With subsidiarity as a guiding principle, families and businesses are free to develop their skills and responsibilities.

Subsidiarity is not a new idea: it has roots in Acts 2 when communities of believers supported themselves through prayer and the voluntary exchange and sharing of goods and services. 

Popes, philosophers, and Church leaders have elucidated and encouraged subsidiarity as a way of life among people of goodwill.

Below we present several quotes and further reading on subsidiarity. We also list notable secular and Catholic online resources that provide information on these and other topics.


"The primary norm for determining the scope and limits of governmental intervention is the "principle of subsidiarity" This principle states that, in order to protect basic justice, government should undertake only those initiatives which exceed the capacities of individuals or private groups acting independently. Government should not replace or destroy smaller communities and individual initiative. Rather it should help them contribute more effectively to social well-being and supplement their activity when the demands of justice exceed their capacities. These does not mean, however, that the government that governs least, governs best. Rather it defines good government intervention as that which truly "helps" other social groups contribute to the common good by directing, urging, restraining, and regulating economic activity as 'the occasion requires and necessity demand.' -- United States Council of Catholic Bishops Economic Justice for All, #124


"He that hath a talent, let him see that he hide it not; he that hath abundance, let him quicken himself to mercy and generosity; he that hath art and skill, let him do his best to share the use and the utility hereof with his neighbor."-- Pope Leo XIII quoting Pope Gregory I in Rerum Novarum #22


"Still, that most weighty principle, which cannot be set aside or changed, remains fixed and unshaken in social philosophy: Just as it is gravely wrong to take from individuals what they can accomplish by their own initiative and industry and give it to the community, so also it is an injustice and at the same time a grave evil and disturbance of right order to assign to a greater and higher association what lesser and subordinate organizations can do. For every social activity ought of its very nature to furnish help to the members of the body social, and never destroy and absorb them. -- Quadragesimo Anno (“After Forty Years”), Pope Pius XI, 1931, #79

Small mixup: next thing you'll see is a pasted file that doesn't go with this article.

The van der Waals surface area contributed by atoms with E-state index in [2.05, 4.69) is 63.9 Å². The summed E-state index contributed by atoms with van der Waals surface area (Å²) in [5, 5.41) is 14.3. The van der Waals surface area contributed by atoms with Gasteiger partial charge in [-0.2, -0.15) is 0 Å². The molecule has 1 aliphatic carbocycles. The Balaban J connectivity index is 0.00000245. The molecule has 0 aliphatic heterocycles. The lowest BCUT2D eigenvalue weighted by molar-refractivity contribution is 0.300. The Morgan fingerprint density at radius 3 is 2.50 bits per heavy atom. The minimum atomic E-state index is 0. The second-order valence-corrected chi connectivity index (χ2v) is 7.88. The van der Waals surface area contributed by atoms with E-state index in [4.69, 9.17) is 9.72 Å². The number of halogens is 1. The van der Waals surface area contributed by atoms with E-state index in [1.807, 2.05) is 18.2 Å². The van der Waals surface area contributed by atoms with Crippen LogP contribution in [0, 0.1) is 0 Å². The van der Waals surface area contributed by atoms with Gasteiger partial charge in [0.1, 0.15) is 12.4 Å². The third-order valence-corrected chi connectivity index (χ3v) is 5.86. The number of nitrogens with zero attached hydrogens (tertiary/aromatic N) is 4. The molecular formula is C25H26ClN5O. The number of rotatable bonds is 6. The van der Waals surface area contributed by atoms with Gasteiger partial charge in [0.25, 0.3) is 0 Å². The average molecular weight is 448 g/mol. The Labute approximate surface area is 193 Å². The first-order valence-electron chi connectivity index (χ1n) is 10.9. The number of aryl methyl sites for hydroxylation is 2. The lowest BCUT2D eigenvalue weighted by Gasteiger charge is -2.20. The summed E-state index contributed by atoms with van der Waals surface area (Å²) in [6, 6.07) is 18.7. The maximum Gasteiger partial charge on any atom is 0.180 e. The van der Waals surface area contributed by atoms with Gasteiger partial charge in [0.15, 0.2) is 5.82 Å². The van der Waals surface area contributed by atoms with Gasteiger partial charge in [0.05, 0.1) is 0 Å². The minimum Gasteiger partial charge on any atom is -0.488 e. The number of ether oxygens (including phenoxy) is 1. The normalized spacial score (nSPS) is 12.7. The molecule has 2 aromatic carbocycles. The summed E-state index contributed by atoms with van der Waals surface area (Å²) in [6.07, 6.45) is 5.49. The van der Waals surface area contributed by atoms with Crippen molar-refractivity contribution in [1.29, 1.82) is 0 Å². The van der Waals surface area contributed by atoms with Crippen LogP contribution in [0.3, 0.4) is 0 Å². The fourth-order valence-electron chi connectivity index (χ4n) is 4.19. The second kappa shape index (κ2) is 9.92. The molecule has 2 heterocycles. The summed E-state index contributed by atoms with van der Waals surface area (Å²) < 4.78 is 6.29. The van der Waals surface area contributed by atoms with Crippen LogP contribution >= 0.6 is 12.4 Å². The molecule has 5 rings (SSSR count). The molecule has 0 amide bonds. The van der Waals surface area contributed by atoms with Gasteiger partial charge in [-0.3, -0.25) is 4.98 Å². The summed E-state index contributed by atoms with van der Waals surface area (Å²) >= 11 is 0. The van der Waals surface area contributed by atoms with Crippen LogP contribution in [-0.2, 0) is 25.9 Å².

“A community of a higher order should not interfere with the life of a community of a lower order, taking over its functions.” In case of need it should, rather, support the smaller community and help to coordinate its activity with activities in the rest of society for the sake of the common good." --Centesimus Annus (“The Hundredth Year,” Donders translation), Pope John Paul II, 1991, #48. See Vatican translation here.


"Socialism [besides Capitalism] also presents dangers. Excessive intervention by the state can threaten personal freedom and initiative. The teaching of the Church has elaborated the principle of subsidiarity, according to which "a community of a higher order should not interfere in the internal life of a community of a lower order, depriving the latter of its functions, but rather should support it in case of need and help to co-ordinate its activity with the activities of the rest of society, always with a view to the common good." -- Catechism of the Catholic Church #1883